If you substituted Scotland for America in the last sentence you’d know exactly why the Greens are right to reject GDP as a useful measure. The hopes, aspirations and quality of life of a nation can never be captured by GDP.

Sustainable growth can capture those aspirations. But inclusive growth? I doubt it.

No wonder this is not a coalition. I just hope that the Greens can stick to their positions if in office.

The Scottish government needs to say what it means about fair tax

Published by Anonymous (not verified) on Mon, 23/08/2021 - 6:30pm in

I noted this in the new deal between the SNP and Greens in Scotland:

I highlighted the last paragraph for a reason. Defining tax avoidance in this context is nigh on impossible. What you can do instead is define what is good practice that must be followed if tax avoidance is to be unlikely.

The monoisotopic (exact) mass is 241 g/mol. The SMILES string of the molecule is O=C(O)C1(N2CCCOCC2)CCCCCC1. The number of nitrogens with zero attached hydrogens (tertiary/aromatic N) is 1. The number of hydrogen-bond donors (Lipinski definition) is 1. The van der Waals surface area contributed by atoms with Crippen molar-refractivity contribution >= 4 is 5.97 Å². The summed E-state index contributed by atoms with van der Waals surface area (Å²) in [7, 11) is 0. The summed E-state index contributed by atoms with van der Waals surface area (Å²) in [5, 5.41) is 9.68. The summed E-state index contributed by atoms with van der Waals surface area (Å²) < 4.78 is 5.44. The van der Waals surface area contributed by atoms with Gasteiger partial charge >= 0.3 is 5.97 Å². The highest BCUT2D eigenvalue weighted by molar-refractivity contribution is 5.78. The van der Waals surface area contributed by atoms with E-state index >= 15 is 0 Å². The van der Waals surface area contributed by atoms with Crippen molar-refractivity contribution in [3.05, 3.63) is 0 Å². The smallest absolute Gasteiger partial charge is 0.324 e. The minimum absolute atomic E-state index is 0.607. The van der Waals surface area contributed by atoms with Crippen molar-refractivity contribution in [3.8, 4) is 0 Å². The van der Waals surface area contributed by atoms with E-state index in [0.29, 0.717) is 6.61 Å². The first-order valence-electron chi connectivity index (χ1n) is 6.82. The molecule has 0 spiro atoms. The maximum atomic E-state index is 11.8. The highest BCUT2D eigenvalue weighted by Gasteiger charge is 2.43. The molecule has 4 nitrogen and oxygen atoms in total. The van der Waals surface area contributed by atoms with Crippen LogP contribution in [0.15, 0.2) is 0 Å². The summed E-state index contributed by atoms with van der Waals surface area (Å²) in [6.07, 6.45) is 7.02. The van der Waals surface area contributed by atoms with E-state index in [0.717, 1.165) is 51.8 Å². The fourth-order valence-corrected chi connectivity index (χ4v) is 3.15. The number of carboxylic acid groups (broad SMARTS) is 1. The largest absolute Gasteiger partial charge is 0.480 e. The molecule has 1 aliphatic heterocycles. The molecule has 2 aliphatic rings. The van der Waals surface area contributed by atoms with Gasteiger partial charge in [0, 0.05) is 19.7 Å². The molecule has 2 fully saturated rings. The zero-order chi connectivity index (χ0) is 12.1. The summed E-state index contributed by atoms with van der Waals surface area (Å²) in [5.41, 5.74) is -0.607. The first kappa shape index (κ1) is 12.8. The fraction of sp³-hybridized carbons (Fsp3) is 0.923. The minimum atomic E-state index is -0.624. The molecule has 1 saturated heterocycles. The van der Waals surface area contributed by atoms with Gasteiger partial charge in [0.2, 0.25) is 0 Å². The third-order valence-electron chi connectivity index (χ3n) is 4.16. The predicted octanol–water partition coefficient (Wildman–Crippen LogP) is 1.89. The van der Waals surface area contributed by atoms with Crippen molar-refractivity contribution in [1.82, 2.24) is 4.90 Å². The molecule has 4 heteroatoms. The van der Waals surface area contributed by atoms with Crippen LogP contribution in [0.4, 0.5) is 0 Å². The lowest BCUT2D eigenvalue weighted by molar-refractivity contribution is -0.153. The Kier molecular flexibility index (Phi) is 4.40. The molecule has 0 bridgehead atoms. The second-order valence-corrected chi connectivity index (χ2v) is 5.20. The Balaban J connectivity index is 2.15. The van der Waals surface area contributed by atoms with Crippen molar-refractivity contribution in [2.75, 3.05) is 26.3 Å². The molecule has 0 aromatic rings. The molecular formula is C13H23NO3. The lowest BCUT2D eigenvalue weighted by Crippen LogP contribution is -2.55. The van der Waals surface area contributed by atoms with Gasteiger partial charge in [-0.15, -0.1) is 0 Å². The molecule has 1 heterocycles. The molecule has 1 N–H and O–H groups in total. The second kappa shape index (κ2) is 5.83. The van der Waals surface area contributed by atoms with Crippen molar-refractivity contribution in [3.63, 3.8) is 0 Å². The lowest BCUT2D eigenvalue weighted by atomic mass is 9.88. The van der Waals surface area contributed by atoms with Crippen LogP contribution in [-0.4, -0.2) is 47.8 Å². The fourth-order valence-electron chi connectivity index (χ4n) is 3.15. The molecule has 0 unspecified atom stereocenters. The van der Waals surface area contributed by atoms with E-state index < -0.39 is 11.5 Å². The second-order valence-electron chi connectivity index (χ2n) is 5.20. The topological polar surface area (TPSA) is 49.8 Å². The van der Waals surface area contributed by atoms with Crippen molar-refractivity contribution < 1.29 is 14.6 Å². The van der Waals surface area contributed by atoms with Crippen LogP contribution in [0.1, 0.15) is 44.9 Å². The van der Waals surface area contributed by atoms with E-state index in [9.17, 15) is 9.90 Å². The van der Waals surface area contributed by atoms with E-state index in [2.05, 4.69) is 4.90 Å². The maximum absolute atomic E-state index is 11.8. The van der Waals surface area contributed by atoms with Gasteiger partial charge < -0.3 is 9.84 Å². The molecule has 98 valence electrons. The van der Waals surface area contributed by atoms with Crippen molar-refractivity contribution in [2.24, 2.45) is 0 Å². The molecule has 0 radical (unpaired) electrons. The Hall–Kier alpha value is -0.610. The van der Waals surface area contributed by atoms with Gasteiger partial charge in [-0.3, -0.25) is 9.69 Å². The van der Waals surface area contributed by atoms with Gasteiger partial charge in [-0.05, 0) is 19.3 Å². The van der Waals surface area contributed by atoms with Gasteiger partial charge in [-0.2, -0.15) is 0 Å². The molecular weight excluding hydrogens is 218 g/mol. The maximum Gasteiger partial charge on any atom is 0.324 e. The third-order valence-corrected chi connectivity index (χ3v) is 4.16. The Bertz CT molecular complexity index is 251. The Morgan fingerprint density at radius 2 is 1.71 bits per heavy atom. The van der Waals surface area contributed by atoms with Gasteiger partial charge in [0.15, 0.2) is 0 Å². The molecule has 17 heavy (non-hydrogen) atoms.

No one has tried to do this better than the Fair Tax Mark, run by the Fair Tax Foundation. Now, I am biased. I founded the FTM and still advise it, but am no longer a director. Those involved in this process will need to look at what it does.

Importantly though, grants, of course, do not all go to large companies. Critically, if the Scottish government is serious it has to:

  • Demand that all companies with public grants publish their full accounts on public record;
  • If they are a group full country-by-country reporting must be available on public record;
  • Ownership should be on public record;
  • There must be a tax governance policy in place;
  • It must be monitored and audited, annually;
  • That policy must require an explanation of the tax rate with workings supplied;